I have been teaching for over 30 years, and a parent for over 27 years. I’ve seen the “best” way to educate children change several times. The past few years I’ve seen academic pressure put on children like never before.
Something people forget: Four year olds were only born 48 months ago. For approximately 24 of those months, they didn’t speak in complete sentences. How can anyone insist that they should be reading and writing only 24 months later or even 36 months later? Even worse, I’ve seen pressure for three year olds to read and write their names! (Yes, some children can. However, some children can’t read comfortably until second grade, then they excel!)
The alphabet and numerals are tools we use to share information and ideas. Before a child can share or interpret information, they have to experience life! They must touch, explore, observe, smell, and experiment with the world around them! They need to share information verbally before they can write about it!
Here is a good example of an appropriate kindergarten readiness activity:
Ok, I know what you may be thinking: How can this be kindergarten readiness? They’re playing outside!
This is a group of 3-5 year olds, many of them just met three weeks ago. Some of the children decided to build a nest on the ground. Others wanted a campfire. After some discussion (and without adult intervention,) they decided to build a nest.
Dried pine needles were piled up.
Everyone pitched in. The number of children around the tree varied. They talked, gave suggestions, argued, and came to a consensus.
This big stick is for the birds to perch on. (Not everyone agreed with the stick placement. Some children wanted it out. Others wanted it in. There was a lot of discussion (and disagreements!) about where that stick should be.)
They agreed that it needed to be “sprinkled with decorations.”
The result? A very tall, well decorated nest made cooperatively! Although it might be a sparrow’s nest… or a bald eagle’s. Or maybe they’ll share!
Now, just HOW is this kindergarten readiness? The children needed to communicate effectively, negotiate, and share information, opinions, and responsibilities. (Many adults have a difficulty with this, and these are 3-5 year olds!)
Let’s look at the New Jersey State Department of Education Preschool Teaching and Learning Standards 2014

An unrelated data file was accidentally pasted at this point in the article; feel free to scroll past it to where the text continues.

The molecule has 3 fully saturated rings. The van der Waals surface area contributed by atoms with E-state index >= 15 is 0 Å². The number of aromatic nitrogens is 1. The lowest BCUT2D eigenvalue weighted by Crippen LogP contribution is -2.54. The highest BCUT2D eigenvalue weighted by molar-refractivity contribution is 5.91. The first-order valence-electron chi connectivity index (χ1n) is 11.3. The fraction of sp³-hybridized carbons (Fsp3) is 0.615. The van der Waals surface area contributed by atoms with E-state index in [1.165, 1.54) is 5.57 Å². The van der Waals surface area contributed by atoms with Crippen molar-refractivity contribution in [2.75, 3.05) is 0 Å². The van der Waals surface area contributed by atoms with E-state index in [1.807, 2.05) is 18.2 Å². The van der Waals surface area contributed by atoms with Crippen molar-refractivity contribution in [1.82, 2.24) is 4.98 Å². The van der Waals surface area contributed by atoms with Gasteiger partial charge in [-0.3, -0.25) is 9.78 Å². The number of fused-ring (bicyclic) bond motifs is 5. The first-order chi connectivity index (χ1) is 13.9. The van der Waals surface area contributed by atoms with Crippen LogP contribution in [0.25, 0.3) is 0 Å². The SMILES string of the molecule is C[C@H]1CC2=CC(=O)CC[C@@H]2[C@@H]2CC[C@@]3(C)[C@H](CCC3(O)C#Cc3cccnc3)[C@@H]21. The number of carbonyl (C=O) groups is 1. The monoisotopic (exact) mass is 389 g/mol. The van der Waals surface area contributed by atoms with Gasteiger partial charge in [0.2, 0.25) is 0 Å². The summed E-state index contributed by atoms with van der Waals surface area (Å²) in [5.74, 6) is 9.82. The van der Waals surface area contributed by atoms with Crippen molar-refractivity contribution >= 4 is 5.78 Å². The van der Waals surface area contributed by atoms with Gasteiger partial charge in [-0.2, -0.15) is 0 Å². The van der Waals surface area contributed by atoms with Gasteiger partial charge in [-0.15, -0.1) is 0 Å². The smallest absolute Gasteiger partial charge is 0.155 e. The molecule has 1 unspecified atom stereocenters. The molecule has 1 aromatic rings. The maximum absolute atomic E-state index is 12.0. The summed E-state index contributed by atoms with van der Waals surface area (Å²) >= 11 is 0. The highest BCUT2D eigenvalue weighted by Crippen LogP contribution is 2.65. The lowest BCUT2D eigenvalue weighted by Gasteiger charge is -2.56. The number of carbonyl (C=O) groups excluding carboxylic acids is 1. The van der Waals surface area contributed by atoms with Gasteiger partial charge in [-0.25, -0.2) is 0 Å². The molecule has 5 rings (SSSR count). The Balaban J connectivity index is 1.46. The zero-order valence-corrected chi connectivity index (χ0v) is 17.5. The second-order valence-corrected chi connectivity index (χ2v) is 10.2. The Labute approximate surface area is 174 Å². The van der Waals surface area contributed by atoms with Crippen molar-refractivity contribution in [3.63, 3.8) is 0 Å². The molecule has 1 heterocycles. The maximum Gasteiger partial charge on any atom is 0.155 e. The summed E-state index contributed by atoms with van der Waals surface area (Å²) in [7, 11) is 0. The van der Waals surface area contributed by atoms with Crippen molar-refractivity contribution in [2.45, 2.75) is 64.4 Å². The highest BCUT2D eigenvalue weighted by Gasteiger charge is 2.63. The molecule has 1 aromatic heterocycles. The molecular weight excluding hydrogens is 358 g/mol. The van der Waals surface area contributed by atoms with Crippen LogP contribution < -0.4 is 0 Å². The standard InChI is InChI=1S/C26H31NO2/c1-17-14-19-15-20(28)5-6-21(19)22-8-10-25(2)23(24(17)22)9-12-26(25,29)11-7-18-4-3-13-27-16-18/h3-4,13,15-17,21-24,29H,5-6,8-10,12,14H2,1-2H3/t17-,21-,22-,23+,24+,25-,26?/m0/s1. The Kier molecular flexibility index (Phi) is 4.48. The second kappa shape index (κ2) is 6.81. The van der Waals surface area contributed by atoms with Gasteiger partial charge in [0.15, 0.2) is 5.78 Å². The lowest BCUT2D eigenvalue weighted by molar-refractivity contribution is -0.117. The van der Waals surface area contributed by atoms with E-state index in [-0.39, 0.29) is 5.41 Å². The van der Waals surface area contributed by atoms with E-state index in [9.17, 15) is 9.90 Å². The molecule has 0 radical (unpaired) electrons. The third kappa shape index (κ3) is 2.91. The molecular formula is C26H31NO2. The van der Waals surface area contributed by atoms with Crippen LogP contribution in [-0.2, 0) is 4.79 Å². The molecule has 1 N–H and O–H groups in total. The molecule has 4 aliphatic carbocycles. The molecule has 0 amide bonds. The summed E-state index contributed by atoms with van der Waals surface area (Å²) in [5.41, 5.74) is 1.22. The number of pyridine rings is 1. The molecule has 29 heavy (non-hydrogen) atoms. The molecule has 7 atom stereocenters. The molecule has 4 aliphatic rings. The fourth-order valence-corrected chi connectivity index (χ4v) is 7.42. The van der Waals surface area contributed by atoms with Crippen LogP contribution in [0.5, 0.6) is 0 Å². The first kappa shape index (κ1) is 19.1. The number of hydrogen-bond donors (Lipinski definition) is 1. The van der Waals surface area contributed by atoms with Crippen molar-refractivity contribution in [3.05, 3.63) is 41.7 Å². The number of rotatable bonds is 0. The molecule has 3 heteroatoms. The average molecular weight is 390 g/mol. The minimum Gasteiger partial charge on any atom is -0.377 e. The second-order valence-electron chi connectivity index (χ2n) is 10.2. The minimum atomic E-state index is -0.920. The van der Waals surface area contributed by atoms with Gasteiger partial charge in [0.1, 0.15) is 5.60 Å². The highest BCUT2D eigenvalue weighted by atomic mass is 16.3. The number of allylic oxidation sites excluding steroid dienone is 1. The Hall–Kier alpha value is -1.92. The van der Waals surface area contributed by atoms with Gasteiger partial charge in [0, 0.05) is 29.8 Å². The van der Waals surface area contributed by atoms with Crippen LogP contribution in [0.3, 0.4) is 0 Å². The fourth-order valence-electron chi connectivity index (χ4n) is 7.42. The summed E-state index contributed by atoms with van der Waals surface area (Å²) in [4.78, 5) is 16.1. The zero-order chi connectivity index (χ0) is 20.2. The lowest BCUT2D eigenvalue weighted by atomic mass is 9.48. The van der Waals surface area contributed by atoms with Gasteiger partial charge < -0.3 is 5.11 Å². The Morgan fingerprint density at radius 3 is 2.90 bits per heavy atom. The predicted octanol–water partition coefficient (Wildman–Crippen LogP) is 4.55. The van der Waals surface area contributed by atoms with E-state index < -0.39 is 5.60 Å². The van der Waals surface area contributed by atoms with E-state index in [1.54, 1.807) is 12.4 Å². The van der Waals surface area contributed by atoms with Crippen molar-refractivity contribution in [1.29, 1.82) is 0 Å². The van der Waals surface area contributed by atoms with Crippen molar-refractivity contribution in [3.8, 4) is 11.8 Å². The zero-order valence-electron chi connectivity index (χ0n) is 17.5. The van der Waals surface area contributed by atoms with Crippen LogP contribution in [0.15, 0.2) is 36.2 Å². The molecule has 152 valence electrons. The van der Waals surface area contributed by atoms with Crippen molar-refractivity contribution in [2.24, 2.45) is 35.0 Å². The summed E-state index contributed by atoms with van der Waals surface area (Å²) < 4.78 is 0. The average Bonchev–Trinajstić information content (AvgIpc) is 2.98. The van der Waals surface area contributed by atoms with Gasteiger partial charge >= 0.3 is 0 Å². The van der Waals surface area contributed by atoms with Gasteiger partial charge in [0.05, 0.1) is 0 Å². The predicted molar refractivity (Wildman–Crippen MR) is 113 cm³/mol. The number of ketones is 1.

Here are the standards that were met:
There are five preschool standards for social/emotional development:
Standard 0.1: Children demonstrate self-confidence.
Standard 0.2: Children demonstrate self-direction.
Standard 0.3: Children identify and express feelings.
Standard 0.4: Children exhibit positive interactions with other children and adults.
Standard 0.5: Children exhibit pro-social behaviors
Speaking and Listening
Participate in conversations and interactions with peers and adults individually and in small and large groups.
- a) Follow-agreed upon rules for discussions during group interactions.
- b) Continue a conversation through several back and forth exchanges.
Begin to understand the conventions of standard English grammar when speaking during interactions and activities.
b) Use frequently occurring nouns and verbs.
c) Form regular plural nouns.
d) Understand and use question words (e.g.,who, what, where, when, why, how).
e)Use frequently occurring prepositions (e.g., to, from, in, out, on, off, for, by, with).
f) Begin to speak in complete sentences.
g) Understands and can follow simple multi-step directions.
There are four preschool standards for approaches to learning:
Standard 9.1 Children demonstrate initiative, engagement, and persistence.
Standard 9.2 Children show creativity and imagination.
Standard 9.3 Children identify and solve problems.
Standard 9.4 Children apply what they have learned to new situations.
Respond to and use positional words (e.g., in, under, between, down, behind).
Standard 5.1: Children develop inquiry skills.
SOCIAL STUDIES, FAMILY, AND LIFE SKILLS
Standard 6.2: Children become contributing members of the classroom community.
“Just” playing? Absolutely not!